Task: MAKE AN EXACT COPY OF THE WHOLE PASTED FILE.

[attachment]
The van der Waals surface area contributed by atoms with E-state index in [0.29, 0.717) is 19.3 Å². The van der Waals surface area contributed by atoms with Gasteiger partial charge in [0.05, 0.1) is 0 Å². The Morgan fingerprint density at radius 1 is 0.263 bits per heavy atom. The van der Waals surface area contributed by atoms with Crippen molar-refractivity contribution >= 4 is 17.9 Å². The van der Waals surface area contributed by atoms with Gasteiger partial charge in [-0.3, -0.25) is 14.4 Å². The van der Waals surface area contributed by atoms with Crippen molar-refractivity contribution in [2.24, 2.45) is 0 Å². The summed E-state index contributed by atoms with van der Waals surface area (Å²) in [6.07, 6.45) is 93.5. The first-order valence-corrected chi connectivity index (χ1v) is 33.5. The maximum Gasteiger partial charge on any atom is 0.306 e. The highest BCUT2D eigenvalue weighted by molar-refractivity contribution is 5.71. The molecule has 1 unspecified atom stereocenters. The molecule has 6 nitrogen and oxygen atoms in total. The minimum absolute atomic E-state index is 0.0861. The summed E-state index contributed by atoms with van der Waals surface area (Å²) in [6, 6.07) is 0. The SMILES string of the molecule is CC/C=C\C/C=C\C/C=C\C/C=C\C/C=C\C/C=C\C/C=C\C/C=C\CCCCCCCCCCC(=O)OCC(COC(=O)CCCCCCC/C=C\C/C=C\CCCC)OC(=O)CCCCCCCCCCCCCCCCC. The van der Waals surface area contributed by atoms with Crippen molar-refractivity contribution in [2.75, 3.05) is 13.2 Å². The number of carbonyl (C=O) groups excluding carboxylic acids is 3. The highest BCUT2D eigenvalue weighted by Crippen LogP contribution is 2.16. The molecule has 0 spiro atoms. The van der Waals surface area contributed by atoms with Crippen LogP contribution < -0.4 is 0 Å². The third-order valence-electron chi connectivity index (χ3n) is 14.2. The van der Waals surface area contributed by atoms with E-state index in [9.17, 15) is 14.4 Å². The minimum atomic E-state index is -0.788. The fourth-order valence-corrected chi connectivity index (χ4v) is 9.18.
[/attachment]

The van der Waals surface area contributed by atoms with E-state index in [0.29, 0.717) is 19.3 Å². The van der Waals surface area contributed by atoms with Gasteiger partial charge in [0.05, 0.1) is 0 Å². The Morgan fingerprint density at radius 1 is 0.263 bits per heavy atom. The van der Waals surface area contributed by atoms with Crippen molar-refractivity contribution >= 4 is 17.9 Å². The van der Waals surface area contributed by atoms with Gasteiger partial charge in [-0.3, -0.25) is 14.4 Å². The van der Waals surface area contributed by atoms with Crippen molar-refractivity contribution in [2.24, 2.45) is 0 Å². The summed E-state index contributed by atoms with van der Waals surface area (Å²) in [6.07, 6.45) is 93.5. The first-order valence-corrected chi connectivity index (χ1v) is 33.5. The maximum Gasteiger partial charge on any atom is 0.306 e. The highest BCUT2D eigenvalue weighted by molar-refractivity contribution is 5.71. The molecule has 1 unspecified atom stereocenters. The molecule has 6 nitrogen and oxygen atoms in total. The minimum absolute atomic E-state index is 0.0861. The summed E-state index contributed by atoms with van der Waals surface area (Å²) in [6, 6.07) is 0. The SMILES string of the molecule is CC/C=C\C/C=C\C/C=C\C/C=C\C/C=C\C/C=C\C/C=C\C/C=C\CCCCCCCCCCC(=O)OCC(COC(=O)CCCCCCC/C=C\C/C=C\CCCC)OC(=O)CCCCCCCCCCCCCCCCC. The van der Waals surface area contributed by atoms with Crippen molar-refractivity contribution in [2.75, 3.05) is 13.2 Å². The number of carbonyl (C=O) groups excluding carboxylic acids is 3. The highest BCUT2D eigenvalue weighted by Crippen LogP contribution is 2.16. The molecule has 0 spiro atoms. The van der Waals surface area contributed by atoms with Crippen LogP contribution < -0.4 is 0 Å². The third-order valence-electron chi connectivity index (χ3n) is 14.2. The van der Waals surface area contributed by atoms with E-state index in [9.17, 15) is 14.4 Å². The minimum atomic E-state index is -0.788. The fourth-order valence-corrected chi connectivity index (χ4v) is 9.18.